Some theologians believe that Jesus would call on Christians to put down their weapons in the face of violence. In response, Falwell referenced the story from the gospels of Jesus chasing money changers out of the temple with a whip.
“Jesus said ‘Render unto Caesar that which is Caesar’s,’ and part of that was to go to war, protecting whatever nation was under control of the king,” Falwell said. “I wouldn’t agree with any interpretation of Scripture that was used to say that a man or a woman shouldn’t protect their families.”
Setting aside the fact that typically, people who ask for more sensible restrictions on assault weaponry are charged with "politicizing" mass shootings--not people who ask for more guns--there are a lot of things wrong with each of these statements.
First, "those Muslims?" Really? Falwell Jr. later said that he only meant the Muslims who had carried out the San Bernadino and Paris attacks, but think of the hue and cry that would (understandably and rightfully) arise from the Christian community if prominent American Muslim leaders referred to "ending those Christians" in reference to, say, Robert Dear or Dylann Storm Roof.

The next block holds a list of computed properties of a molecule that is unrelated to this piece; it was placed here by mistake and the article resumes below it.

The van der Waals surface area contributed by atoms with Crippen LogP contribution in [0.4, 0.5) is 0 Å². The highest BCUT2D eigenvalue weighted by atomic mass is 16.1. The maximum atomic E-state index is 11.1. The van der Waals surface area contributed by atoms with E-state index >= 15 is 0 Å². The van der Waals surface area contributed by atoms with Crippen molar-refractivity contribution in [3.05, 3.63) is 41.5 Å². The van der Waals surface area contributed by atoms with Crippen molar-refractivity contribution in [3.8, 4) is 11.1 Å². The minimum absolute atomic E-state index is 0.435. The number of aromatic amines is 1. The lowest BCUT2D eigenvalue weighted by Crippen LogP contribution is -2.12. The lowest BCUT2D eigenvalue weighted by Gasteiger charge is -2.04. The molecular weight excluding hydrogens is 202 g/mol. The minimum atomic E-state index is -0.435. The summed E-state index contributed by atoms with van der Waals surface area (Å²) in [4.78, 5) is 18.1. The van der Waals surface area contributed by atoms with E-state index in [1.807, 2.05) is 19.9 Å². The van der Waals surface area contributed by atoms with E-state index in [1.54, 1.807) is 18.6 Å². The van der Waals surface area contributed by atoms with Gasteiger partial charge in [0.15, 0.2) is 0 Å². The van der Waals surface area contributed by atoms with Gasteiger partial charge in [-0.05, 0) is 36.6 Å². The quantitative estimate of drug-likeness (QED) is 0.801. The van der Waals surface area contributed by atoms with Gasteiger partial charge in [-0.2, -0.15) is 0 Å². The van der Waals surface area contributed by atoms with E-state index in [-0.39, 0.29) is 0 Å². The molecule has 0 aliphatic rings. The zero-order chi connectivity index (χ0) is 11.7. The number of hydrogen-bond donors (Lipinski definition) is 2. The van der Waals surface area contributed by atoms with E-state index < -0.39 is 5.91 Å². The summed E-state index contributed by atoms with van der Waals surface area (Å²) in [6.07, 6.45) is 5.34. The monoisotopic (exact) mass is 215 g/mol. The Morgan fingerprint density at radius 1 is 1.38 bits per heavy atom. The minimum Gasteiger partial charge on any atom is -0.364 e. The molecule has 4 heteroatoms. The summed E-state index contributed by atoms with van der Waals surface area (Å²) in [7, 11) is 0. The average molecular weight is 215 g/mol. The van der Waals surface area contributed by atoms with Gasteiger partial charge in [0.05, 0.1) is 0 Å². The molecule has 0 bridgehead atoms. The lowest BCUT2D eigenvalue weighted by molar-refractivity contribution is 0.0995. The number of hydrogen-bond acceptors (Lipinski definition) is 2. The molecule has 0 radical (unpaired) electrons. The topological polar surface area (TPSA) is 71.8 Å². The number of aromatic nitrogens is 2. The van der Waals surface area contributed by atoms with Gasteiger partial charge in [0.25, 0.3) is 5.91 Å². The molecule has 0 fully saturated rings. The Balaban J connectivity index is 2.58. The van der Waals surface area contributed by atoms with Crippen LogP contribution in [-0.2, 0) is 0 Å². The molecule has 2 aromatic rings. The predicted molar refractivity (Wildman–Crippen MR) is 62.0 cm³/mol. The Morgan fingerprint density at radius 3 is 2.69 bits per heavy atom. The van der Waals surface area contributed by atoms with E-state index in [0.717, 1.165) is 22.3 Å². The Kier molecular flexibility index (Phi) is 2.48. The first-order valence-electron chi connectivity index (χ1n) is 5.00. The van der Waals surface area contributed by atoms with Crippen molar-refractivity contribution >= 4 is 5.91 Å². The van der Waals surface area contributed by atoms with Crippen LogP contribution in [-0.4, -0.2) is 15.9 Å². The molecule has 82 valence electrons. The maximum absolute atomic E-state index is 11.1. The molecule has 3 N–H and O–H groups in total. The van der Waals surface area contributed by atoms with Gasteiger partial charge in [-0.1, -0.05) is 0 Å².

But you don't need me to tell you that. I want to focus on the second and third paragraphs, because there is so much wrong with Falwell Jr.'s interpretation of these two New Testament stories that it is difficult to know where to begin.
However, let's start here: there's a specific reason Jesus chases the moneychangers (and merchants) out of the Jerusalem temple with a whip. Moneychangers were necessary because the temple economy only allowed shekels to be used as currency, and since Israel was a vassal state of the Roman Empire, overseen by a Roman governor (at the time, Pontius Pilate), the vast majority of Israelites did business not with shekels, but with Roman denarii. Thus, for Israelites coming to the temple, they would need to change their currency, and the moneychangers--with at least the tacit, if not overt, approval of the temple leadership of Pharisees and Sadducees--would charge exorbitant commissions in order to change the denarii of faithful pilgrims into shekels.
What would these faithful pilgrims use their new shekels on? Enter the merchants, whom Mark and Matthew both refer to as "those who sold doves" (Common English Bible translation). Why would people sell doves at the temple, and why were the dove-sellers driven out alongside the moneychangers? Remember, ancient Judaism practiced animal sacrifice. But in truth, it was either too expensive or too impractical for pilgrims to bring an animal from home, so the merchants at the temple made available sacrificial animals for purchase. Doves (and possibly pigeons) were among the cheapest of these sacrificial animals, the animals for people who simply could not afford to make a bigger, more substantial sacrifice. These sellers, like the moneychangers, likely charged exorbitant prices because they could.